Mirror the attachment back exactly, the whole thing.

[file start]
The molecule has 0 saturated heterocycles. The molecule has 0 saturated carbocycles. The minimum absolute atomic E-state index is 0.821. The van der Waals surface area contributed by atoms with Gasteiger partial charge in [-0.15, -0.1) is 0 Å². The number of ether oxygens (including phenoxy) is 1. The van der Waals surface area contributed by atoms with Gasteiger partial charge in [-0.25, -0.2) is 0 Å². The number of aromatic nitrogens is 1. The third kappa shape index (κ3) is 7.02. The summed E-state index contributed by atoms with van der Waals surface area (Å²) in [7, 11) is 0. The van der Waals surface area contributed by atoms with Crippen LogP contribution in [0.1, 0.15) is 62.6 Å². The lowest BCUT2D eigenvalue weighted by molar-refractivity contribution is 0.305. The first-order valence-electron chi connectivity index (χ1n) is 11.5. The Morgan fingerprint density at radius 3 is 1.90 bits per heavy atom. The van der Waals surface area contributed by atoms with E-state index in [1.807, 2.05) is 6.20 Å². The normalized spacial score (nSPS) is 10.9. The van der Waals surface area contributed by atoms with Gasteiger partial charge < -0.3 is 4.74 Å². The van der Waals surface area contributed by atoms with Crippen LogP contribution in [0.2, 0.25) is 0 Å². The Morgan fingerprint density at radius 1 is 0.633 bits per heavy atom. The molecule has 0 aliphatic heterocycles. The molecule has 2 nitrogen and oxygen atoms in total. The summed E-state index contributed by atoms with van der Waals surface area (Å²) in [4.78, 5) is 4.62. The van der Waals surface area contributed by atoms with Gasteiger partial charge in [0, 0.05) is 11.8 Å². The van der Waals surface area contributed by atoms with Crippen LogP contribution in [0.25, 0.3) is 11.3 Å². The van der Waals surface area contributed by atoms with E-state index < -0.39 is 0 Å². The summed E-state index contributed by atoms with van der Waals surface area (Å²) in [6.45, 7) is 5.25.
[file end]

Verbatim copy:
The molecule has 0 saturated heterocycles. The molecule has 0 saturated carbocycles. The minimum absolute atomic E-state index is 0.821. The van der Waals surface area contributed by atoms with Gasteiger partial charge in [-0.15, -0.1) is 0 Å². The number of ether oxygens (including phenoxy) is 1. The van der Waals surface area contributed by atoms with Gasteiger partial charge in [-0.25, -0.2) is 0 Å². The number of aromatic nitrogens is 1. The third kappa shape index (κ3) is 7.02. The summed E-state index contributed by atoms with van der Waals surface area (Å²) in [7, 11) is 0. The van der Waals surface area contributed by atoms with Crippen LogP contribution in [0.1, 0.15) is 62.6 Å². The lowest BCUT2D eigenvalue weighted by molar-refractivity contribution is 0.305. The first-order valence-electron chi connectivity index (χ1n) is 11.5. The Morgan fingerprint density at radius 3 is 1.90 bits per heavy atom. The van der Waals surface area contributed by atoms with E-state index in [1.807, 2.05) is 6.20 Å². The normalized spacial score (nSPS) is 10.9. The van der Waals surface area contributed by atoms with Gasteiger partial charge < -0.3 is 4.74 Å². The van der Waals surface area contributed by atoms with Crippen LogP contribution in [0.2, 0.25) is 0 Å². The Morgan fingerprint density at radius 1 is 0.633 bits per heavy atom. The molecule has 0 aliphatic heterocycles. The molecule has 2 nitrogen and oxygen atoms in total. The summed E-state index contributed by atoms with van der Waals surface area (Å²) in [4.78, 5) is 4.62. The van der Waals surface area contributed by atoms with Gasteiger partial charge in [0, 0.05) is 11.8 Å². The van der Waals surface area contributed by atoms with Crippen LogP contribution in [0.25, 0.3) is 11.3 Å². The van der Waals surface area contributed by atoms with E-state index < -0.39 is 0 Å². The summed E-state index contributed by atoms with van der Waals surface area (Å²) in [6.45, 7) is 5.25.